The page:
“It’s Romantic Bullshit” The remaining lyrics of the Doors song are from Romantic Era poet, William Blake’s, Auguries of Innocence, originally a poem about power, oppression, and poetic justice. Blake also wrote The Marriage of Heaven and Hell from which Aldous Huxley found the title of his book, The Doors of Perception, documenting LSD usage. Jim Morrison’s band name, The Doors was an attribution to Huxley’s work.

The Beatles

Tomorrow Never Knows: The lyrics were adapted from the book The Psychedelic Experience: A Manual Based on the Tibetan Book of the Dead by Timothy Leary (“Turn on, Tune In, Drop Out”) Richard Alpert (Be Here Now), and Ralph Metzner, which was, in turn, adapted from the Tibetan Book of the Dead. Its backward guitar parts marked the first recorded use of reversed sounds in a pop song. Music journalist Carol Clerk describes Revolver as having been "decisively informed by acid", following John Lennon and George Harrison's continued experimentation with the drug LSD in the spring of 1965. Through these shared experiences, the two musicians developed a fascination for Eastern philosophical concepts, particularly regarding the illusory nature of human existence. In popular culture, Revolver is widely viewed as the album on which Harrison came of age as a songwriter/recording artist.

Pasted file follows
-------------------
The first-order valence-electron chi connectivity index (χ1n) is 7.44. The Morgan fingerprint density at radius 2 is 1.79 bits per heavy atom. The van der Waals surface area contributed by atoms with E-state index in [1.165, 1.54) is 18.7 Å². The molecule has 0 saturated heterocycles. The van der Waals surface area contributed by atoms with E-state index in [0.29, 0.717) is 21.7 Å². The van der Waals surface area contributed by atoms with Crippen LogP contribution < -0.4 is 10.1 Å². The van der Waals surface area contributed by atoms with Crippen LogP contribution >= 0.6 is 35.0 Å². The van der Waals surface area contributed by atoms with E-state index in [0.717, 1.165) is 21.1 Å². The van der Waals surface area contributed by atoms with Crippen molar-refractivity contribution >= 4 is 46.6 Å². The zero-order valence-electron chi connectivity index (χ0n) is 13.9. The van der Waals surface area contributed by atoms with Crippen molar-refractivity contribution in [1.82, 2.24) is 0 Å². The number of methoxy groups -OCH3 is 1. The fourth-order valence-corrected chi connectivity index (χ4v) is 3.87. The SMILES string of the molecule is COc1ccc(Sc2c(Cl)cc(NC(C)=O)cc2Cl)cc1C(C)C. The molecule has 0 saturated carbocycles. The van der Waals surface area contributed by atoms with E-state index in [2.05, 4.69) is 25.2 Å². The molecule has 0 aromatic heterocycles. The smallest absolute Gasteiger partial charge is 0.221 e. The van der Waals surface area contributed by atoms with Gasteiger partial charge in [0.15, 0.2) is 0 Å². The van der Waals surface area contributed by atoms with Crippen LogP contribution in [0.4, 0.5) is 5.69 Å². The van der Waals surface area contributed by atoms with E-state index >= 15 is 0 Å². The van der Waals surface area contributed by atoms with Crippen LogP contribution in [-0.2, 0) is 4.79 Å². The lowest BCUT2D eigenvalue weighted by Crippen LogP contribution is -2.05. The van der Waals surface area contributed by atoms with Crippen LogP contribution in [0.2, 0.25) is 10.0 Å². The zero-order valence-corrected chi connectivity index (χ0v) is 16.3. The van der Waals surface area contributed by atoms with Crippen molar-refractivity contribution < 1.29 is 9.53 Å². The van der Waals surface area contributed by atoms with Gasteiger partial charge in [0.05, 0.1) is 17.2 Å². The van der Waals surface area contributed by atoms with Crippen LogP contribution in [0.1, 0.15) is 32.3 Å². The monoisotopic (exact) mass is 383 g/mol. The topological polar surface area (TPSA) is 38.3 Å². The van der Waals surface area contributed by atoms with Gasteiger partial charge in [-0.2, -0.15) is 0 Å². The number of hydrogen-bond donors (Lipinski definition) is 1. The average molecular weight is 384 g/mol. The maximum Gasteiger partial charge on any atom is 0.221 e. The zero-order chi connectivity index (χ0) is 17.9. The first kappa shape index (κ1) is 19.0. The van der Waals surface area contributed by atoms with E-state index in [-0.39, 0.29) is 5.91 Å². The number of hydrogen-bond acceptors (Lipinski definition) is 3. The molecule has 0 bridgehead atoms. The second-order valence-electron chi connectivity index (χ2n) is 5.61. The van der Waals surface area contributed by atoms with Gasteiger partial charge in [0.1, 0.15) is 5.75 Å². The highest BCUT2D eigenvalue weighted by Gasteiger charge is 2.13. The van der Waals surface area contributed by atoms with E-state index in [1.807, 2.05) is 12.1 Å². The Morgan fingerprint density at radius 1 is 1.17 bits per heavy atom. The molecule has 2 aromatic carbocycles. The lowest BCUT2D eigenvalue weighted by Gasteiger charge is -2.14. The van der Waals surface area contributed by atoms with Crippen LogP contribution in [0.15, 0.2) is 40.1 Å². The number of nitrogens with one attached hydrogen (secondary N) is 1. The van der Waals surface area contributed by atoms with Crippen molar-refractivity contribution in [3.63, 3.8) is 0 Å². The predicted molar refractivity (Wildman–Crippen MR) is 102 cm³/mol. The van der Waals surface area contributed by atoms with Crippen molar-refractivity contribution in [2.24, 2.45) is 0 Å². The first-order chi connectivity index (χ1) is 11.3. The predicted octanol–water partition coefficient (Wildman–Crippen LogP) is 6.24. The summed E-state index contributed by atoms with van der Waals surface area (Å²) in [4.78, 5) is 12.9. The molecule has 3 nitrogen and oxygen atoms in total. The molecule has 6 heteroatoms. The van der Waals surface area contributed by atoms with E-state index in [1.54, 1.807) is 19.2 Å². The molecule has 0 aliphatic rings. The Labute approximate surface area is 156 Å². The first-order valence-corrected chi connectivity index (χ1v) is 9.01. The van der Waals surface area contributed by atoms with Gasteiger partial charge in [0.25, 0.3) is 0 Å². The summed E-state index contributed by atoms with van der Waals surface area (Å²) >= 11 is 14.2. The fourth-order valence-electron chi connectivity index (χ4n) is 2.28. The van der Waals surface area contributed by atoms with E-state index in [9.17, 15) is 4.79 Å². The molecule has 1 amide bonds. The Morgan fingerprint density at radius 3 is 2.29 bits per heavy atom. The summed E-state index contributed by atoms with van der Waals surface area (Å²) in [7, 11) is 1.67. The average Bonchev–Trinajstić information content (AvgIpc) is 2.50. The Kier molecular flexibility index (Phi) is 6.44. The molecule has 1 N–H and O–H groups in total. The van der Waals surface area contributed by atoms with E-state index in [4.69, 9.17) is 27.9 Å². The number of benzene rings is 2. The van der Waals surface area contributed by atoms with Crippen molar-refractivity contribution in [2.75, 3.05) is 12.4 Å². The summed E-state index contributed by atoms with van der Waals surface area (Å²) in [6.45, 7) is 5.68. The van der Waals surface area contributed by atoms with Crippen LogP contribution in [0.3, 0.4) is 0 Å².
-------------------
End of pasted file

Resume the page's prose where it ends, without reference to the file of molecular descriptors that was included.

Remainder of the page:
George Harrison played the Sitar on "Norwegian Wood (This Bird Has Flown)" on the LP Rubber Soul in 1965, which became the first released Western pop song to feature the sitar. Harrison went on to play the tambura, a long-necked plucked lute, on both Revolver and Sgt Peppers.

Imagine (1971): Probably one of the most idealistic songs in contemporary culture, it encourages us to imagine a place where things that divide people (religion, possessions, etc.) did not exist. It was heavily inspired by Yoko Ono’s book, Grapefruit, which contains instructions like, "Imagine the sky crying..." or "Imagine you're a cloud."

Cyclical violence and abuse towards oneself and others is a big theme in this fic. John Lennon has a unique history with domestic violence. His attitude towards hitting women isn't something he shied away from. During a 1980 interview with Playboy, while insisting his earlier violence motivated his later calls for peace and love, he is quoted saying,

"'I used to be cruel to my woman, I beat her and kept her apart from the things that she loved' was me. I used to be cruel to my woman, and physically - any woman. I was a hitter. I couldn't express myself and I hit. I fought men and I hit women...That is why I am always on about peace, you see. It is the most violent people who go for love and peace. Everything's the opposite. But I sincerely believe in love and peace.”